The Cyber Analyst in the Mirror

When I was back in high school, if some movie got two thumbs down from Siskel and Ebert, then you knew to spend your money elsewhere – maybe on an Orange Julius at the mall or something. I just loved how those two guys took their jobs so seriously, usually with dead-on accuracy. (Although, Ebert took Zoolander way too seriously, connecting it to child labor and 9/11 terrorism. I mean – c’mon, dude. That movie was genius.)

Anyway, I believe that all industries should have their unbiased commentators. Such observers should be highly experienced, and should never kowtow to the barons of their sector. Craig Moffett, for example, is the resident curmudgeon of telecommunications in the US. I suspect that his Valentine’s Day in-box is empty of any love poems post-stamped from Basking Ridge or Dallas. And that is how it should be with analysts.

In cyber security, we’ve not had much impartial analysis from unbiased experts. Gartner and Forrester publish their waves, of course, but these are long-viewed as pay-for-play by most practitioners. Other commentary comes from nice people with media backgrounds who do decent work, but who’ve never actually strapped on the helmet. (And yes, Siskel and Ebert were a couple of couch potatoes, but cyber security is sooo much more complicated.)

During a recent layover in Palm Springs, I caught up with Ed Amoroso, CEO of Manhattan-based TAG Cyber. This was no accident, because he – of course – is me. I noticed myself staring back at me from the mirror in the outdoor airport bar, so I requested an interview. I wanted to know how TAG Cyber offers expert, unbiased commentary on the cyber security industry. He agreed to share (over a drink) his insights with me (him) and you (uh, you):

EA: You’ve been critical of existing cyber security analysts. Why is that?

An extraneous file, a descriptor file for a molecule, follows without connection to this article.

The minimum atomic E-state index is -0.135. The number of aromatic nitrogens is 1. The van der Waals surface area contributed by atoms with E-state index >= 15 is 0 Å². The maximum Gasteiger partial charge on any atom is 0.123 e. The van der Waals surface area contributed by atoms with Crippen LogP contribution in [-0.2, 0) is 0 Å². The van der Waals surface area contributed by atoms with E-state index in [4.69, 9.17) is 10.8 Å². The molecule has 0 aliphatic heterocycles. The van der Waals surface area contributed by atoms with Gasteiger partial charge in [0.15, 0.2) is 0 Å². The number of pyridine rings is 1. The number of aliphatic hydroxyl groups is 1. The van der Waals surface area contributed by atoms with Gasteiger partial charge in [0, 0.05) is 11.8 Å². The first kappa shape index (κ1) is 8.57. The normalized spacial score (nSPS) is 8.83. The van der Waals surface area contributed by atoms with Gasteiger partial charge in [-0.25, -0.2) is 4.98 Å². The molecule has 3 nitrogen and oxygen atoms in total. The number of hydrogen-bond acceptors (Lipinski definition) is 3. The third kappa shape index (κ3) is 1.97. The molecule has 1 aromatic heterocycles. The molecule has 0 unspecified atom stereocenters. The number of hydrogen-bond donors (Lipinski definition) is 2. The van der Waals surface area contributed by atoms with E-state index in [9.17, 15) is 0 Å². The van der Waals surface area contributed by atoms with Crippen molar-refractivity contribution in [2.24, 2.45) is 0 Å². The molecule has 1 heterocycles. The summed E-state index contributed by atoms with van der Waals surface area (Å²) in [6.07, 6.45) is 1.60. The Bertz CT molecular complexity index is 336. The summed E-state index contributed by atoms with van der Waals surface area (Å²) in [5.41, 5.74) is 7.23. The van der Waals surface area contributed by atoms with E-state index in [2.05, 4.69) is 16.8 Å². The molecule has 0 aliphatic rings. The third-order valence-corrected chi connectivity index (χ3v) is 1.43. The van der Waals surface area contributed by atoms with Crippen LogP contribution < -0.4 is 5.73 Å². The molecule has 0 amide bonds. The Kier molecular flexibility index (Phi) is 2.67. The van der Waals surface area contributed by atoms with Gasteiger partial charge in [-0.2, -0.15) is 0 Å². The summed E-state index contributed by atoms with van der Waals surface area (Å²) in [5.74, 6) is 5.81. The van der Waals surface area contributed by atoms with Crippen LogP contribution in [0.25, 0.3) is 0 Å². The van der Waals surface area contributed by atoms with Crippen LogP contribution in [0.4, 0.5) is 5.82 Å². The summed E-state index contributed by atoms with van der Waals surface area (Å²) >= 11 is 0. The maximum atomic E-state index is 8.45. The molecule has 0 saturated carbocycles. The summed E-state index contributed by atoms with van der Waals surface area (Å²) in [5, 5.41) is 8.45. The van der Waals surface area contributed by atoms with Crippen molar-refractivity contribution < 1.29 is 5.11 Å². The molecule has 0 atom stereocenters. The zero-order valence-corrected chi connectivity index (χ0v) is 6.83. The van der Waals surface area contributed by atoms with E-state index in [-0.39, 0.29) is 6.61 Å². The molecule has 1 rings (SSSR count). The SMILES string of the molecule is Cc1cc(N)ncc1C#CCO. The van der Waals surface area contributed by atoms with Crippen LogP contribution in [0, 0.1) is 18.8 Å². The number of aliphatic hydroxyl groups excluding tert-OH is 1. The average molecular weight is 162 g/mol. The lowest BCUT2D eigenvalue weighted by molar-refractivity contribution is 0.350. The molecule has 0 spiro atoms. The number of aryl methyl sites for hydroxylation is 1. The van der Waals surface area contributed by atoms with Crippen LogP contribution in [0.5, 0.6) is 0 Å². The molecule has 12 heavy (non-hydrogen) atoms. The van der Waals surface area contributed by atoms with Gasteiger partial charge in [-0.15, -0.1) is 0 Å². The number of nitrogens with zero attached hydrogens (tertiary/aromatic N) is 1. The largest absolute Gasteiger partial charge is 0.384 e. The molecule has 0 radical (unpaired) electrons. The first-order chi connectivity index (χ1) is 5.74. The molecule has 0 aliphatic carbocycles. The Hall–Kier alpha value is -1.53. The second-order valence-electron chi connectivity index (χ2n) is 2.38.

EA: First, thanks for speaking with me. You are an awesome interviewer, and I respect your creative skills. Now, uh, regarding your question, the problem is not with security analysts, but rather with the rigged model governing how most analysts cover our industry. If your objective is to maximize revenue, then you will exaggerate your emphasis toward the technology and offerings from your biggest paying customers. This is Business 101 – and it is not evil. But everyone should recognize that the large research companies peddling cyber security industry analysis are biased toward the interests of their shareholders.

EA: Despite the bias, should CISO teams pay attention to reports from large analysts such as Gartner and Forrester?

EA: CISO teams should be careful assigning weight to these sources, especially for quadrants and waves. A poorly-kept secret is that the path to the top right of any analyst’s graph is by paying money. And I know that this has been challenged in court, and who knows whether the issue was properly addressed. But my advice is that if you see that a vendor in top right of a quadrant, and you are using this for source selection, then ask the analyst or vendor about their financial arrangements. You can make up your own mind based on their response (or non-response). At TAG Cyber, we never rate vendors; instead, we do everything we can to educate buyers about technology, products, and services available from the 1600 or so vendors that we review, as well as the 400 or so that we research more carefully.